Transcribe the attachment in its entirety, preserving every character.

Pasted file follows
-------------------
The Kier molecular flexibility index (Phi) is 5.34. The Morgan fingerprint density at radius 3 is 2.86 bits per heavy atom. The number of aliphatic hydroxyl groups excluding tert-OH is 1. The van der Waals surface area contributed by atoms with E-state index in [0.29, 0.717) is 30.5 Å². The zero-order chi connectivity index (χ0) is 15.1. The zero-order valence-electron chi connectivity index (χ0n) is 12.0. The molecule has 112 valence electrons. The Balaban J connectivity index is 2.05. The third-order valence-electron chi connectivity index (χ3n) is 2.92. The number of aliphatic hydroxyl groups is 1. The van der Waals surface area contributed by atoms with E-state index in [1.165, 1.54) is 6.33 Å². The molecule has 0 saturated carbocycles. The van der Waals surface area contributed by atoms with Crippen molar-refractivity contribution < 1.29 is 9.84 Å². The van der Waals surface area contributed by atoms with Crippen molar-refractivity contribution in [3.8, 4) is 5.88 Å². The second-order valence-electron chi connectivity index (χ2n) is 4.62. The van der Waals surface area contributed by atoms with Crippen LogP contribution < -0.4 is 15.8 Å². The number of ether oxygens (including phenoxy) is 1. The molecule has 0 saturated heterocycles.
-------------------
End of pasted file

The Kier molecular flexibility index (Phi) is 5.34. The Morgan fingerprint density at radius 3 is 2.86 bits per heavy atom. The number of aliphatic hydroxyl groups excluding tert-OH is 1. The van der Waals surface area contributed by atoms with E-state index in [0.29, 0.717) is 30.5 Å². The zero-order chi connectivity index (χ0) is 15.1. The zero-order valence-electron chi connectivity index (χ0n) is 12.0. The molecule has 112 valence electrons. The Balaban J connectivity index is 2.05. The third-order valence-electron chi connectivity index (χ3n) is 2.92. The number of aliphatic hydroxyl groups is 1. The van der Waals surface area contributed by atoms with E-state index in [1.165, 1.54) is 6.33 Å². The molecule has 0 saturated carbocycles. The van der Waals surface area contributed by atoms with Crippen molar-refractivity contribution < 1.29 is 9.84 Å². The van der Waals surface area contributed by atoms with Crippen molar-refractivity contribution in [3.8, 4) is 5.88 Å². The second-order valence-electron chi connectivity index (χ2n) is 4.62. The van der Waals surface area contributed by atoms with Crippen LogP contribution < -0.4 is 15.8 Å². The number of ether oxygens (including phenoxy) is 1. The molecule has 0 saturated heterocycles.